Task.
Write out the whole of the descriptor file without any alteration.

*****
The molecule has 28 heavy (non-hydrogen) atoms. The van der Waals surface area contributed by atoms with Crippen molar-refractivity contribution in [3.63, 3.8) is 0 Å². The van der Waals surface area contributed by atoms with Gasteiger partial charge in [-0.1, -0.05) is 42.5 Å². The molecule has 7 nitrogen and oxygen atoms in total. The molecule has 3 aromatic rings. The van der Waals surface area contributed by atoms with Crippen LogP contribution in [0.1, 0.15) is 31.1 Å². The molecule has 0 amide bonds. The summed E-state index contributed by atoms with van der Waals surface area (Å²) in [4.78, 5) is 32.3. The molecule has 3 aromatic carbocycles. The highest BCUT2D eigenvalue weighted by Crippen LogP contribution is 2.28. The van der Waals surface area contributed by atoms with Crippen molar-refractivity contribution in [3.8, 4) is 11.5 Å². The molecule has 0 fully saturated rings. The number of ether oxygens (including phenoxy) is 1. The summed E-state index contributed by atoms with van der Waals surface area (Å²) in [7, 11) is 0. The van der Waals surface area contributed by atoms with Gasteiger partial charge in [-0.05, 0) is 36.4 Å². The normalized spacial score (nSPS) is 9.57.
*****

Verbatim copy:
The molecule has 28 heavy (non-hydrogen) atoms. The van der Waals surface area contributed by atoms with Crippen molar-refractivity contribution in [3.63, 3.8) is 0 Å². The van der Waals surface area contributed by atoms with Gasteiger partial charge in [-0.1, -0.05) is 42.5 Å². The molecule has 7 nitrogen and oxygen atoms in total. The molecule has 3 aromatic rings. The van der Waals surface area contributed by atoms with Crippen LogP contribution in [0.1, 0.15) is 31.1 Å². The molecule has 0 amide bonds. The summed E-state index contributed by atoms with van der Waals surface area (Å²) in [4.78, 5) is 32.3. The molecule has 3 aromatic carbocycles. The highest BCUT2D eigenvalue weighted by Crippen LogP contribution is 2.28. The van der Waals surface area contributed by atoms with Crippen molar-refractivity contribution in [3.8, 4) is 11.5 Å². The molecule has 0 fully saturated rings. The number of ether oxygens (including phenoxy) is 1. The summed E-state index contributed by atoms with van der Waals surface area (Å²) in [7, 11) is 0. The van der Waals surface area contributed by atoms with Gasteiger partial charge in [-0.05, 0) is 36.4 Å². The normalized spacial score (nSPS) is 9.57.